My Top Picks for Children’s Books of 2018

my top picks for children's books of 2018My Top 5 Favorite Children’s Books of 2018

 

Positive Self Image

 

Rock What Ya Got by Samantha Berger, September 2018,  for ages 4-7

My favorite children’s book of 2018, Rock What Ya Got, is replacing my usual daily words of affirmation. With a catchy little jingle that is easy to remember, this book is modern, charming, and full of self-love- the perfect way to start 2019!

The story is about an artist who draws a little girl named Viva with zig-zag hair, but she isn’t quite happy with how she turned out. But when she goes to erase her, Viva comes alive, seizing the pencil eraser and proclaiming:

Rock what you got

and rock it a lot.

Look at what IS,

Not what is NOT!

Find what is yours,

and carve out your spot.

Take it and own it

And rock it-A-LOT

….Is there a chance that you forgot?

Yes, Viva, there is a chance that we’ve forgotten, and this message rings strong not only for every child, but every adult, too! The story celebrates different body types and hair styles with adorable illustrations that will make the inner child in you giggle. Plus, there is an unexpected twist at the end! Buy it now!

Different Points of View/Respect for Wild Animals

Picture of Tale of Two Beasts, A

A Tale of Two Beasts by Fiona Roberton, 2015, for ages 5-9

A little girl finds a little “beast” in the woods and decides to bring it home and make it her pet. While she pampers him with bubble baths and wraps him up in warm clothes, as soon as he has the chance, he makes a run for it. And when the beast tells his version of events, do you think it is the same?

This books wasn’t published in 2018, but I recently discovered it and it really resonated with me. Like most well-meaning children with a big heart, I, too, had wanted to adopt every animal I saw, thinking that I was doing it a favor. In fact, I still cringe at one particular memory I have as a seven year old in which I found a newt while hiking, kept him in a shoebox and fed him leaves in fruit. You can imagine how long he lasted! This story gently teaches a lesson about seeing the other side of the story with a lot of humor and without being preachy. Buy it now!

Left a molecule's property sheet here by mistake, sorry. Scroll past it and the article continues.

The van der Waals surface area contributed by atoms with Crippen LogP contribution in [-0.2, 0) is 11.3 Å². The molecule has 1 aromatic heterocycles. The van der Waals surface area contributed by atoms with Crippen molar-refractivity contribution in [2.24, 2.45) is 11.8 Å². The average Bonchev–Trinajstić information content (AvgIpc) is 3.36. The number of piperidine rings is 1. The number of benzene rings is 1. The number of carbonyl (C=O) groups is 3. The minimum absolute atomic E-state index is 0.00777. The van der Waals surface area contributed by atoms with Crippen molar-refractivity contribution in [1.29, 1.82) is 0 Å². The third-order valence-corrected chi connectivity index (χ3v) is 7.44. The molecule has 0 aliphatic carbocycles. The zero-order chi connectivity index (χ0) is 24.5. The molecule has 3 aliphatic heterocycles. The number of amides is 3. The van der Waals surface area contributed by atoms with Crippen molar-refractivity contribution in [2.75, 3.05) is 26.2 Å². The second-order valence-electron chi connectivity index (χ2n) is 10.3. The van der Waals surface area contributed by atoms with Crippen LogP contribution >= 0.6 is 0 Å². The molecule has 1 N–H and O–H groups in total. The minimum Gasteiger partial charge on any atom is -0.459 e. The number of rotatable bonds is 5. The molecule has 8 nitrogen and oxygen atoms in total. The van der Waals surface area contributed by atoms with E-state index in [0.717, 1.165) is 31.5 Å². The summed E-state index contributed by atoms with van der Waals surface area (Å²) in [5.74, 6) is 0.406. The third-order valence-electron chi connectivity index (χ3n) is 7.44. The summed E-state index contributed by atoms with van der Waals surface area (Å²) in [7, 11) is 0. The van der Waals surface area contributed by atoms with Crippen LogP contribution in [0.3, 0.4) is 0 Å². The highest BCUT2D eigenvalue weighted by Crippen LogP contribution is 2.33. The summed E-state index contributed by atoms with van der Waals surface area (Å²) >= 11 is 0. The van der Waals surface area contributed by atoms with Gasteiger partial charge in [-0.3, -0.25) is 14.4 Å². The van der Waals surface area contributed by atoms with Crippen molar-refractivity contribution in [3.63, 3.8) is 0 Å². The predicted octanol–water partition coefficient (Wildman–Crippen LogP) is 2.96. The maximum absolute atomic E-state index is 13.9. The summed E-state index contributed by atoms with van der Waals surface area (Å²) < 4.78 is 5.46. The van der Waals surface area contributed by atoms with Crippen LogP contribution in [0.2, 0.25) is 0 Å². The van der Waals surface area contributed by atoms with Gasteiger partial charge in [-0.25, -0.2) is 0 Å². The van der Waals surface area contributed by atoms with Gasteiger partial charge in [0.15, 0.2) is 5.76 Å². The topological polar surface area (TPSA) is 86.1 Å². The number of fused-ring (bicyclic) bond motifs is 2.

Engaging the Reader

Lifesize by Sophia Henn, 2018, for ages 3 and up

Picture of Lifesize

Have you ever wanted to stick your head inside a tiger’s mouth, high five a polar bear or see eye to eye with a giant, deep sea squid? I love this books because it’s interactive and gets kids to compare their body parts to the real life size parts of animals, gigantic and tiny, and even try some on for size! In the back of the book there is an index that compares the relative sizes of all of the animals featured in the book and measures their sizes by number of books. How many books tall are you? How do you compare to other animals? This is Usborne’s best seller and the one all my friends are asking me about! Buy it here!

Community

Hey, Wall! By Susan Verde, September 2018, for ages 4-8

This is about a boy named Angel who rallies the neighborhood to give an unsightly, neglected wall a makeover that’s long overdue. What is unique about the story is how the little boy narrator personifies the wall by addressing it directly:

Hey, Wall!

In the fall James and I skateboard past you as

fast as we can on the way home from school.

Do you know of a wall like this? A wall that gets ignored? Or could use a new coat of paint? Or could tell a story with some local art? It just takes one person. One idea. Art is powerful. Buy it now!

Generosity/Thanksgiving

Thank you, Omu by Oge Mora, 2018 for ages 3-7

This book is just beautiful- from the brightly colored illustrations made from cut paper to the rhythm of words that feels good on the tongue. It’s about a grandmother who has just cooked “a thick red stew in a big fat pot” and is about to sit down for her meal, when the whole neighborhood catches a whiff of the deliciousness and comes a’ knockin’ for a taste. Omu gives and gives to the last drop, without even considering herself, but the community shows her their gratitude at the end. I also love that it has an autobiographical component- the main character, Omu, which means “queen” in Igbo is actually based on the author-illustrator’s own Nigerian grandmother. Buy it now!

 

Honorable Mention: Celebrating Different Cultures

One Day So Many Ways by Laura Hall, 2018, for ages 5-9

When I saw this book on Instagram, I had high expectations for it! It’s such a great concept- to show the daily life of children all over the world- what they eat, where they sleep, and what they do for fun. While it does achieve the goal of introducing children to different cultures and countries and, more importantly, showing them how we are all the same, it still fell short for me. Why? It was too simple. I think the author was trying to make it accessible to younger children with simple pictures and words, but instead it just made the book seem dull and honestly, stereotypical. The children from certain countries were all the same color when the book missed the opportunity to show the plethora of shades the human race comes in. The food looked more like geometric shapes than actual food! If the child can’t recognize what it is, how can he get excited about it or want a taste? I think it was a good first attempt. Now, could someone write a similar book with actual photographs that capture the beauty and wonder of the many diverse cultures in our world?

Stay tuned for my middle grade and young adult top picks for 2018!